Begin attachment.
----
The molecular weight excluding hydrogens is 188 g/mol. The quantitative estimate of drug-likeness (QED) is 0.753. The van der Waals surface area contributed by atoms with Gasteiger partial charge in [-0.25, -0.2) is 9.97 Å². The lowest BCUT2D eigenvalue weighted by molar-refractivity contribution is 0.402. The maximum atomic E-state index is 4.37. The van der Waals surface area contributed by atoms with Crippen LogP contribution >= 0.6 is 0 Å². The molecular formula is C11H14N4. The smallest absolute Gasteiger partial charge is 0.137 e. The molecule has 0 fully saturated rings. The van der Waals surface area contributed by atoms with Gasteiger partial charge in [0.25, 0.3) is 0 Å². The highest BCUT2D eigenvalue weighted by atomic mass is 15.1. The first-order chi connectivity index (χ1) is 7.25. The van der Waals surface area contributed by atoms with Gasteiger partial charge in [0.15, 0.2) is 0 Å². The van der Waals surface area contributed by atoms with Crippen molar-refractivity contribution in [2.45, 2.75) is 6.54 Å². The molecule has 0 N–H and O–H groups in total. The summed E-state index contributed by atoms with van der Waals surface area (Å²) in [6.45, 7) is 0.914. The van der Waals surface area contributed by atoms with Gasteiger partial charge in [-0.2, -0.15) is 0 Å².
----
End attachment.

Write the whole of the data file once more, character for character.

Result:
The molecular weight excluding hydrogens is 188 g/mol. The quantitative estimate of drug-likeness (QED) is 0.753. The van der Waals surface area contributed by atoms with Gasteiger partial charge in [-0.25, -0.2) is 9.97 Å². The lowest BCUT2D eigenvalue weighted by molar-refractivity contribution is 0.402. The maximum atomic E-state index is 4.37. The van der Waals surface area contributed by atoms with Crippen LogP contribution >= 0.6 is 0 Å². The molecular formula is C11H14N4. The smallest absolute Gasteiger partial charge is 0.137 e. The molecule has 0 fully saturated rings. The van der Waals surface area contributed by atoms with Gasteiger partial charge in [0.25, 0.3) is 0 Å². The highest BCUT2D eigenvalue weighted by atomic mass is 15.1. The first-order chi connectivity index (χ1) is 7.25. The van der Waals surface area contributed by atoms with Gasteiger partial charge in [0.15, 0.2) is 0 Å². The van der Waals surface area contributed by atoms with Crippen molar-refractivity contribution in [2.45, 2.75) is 6.54 Å². The molecule has 0 N–H and O–H groups in total. The summed E-state index contributed by atoms with van der Waals surface area (Å²) in [6.45, 7) is 0.914. The van der Waals surface area contributed by atoms with Gasteiger partial charge in [-0.2, -0.15) is 0 Å².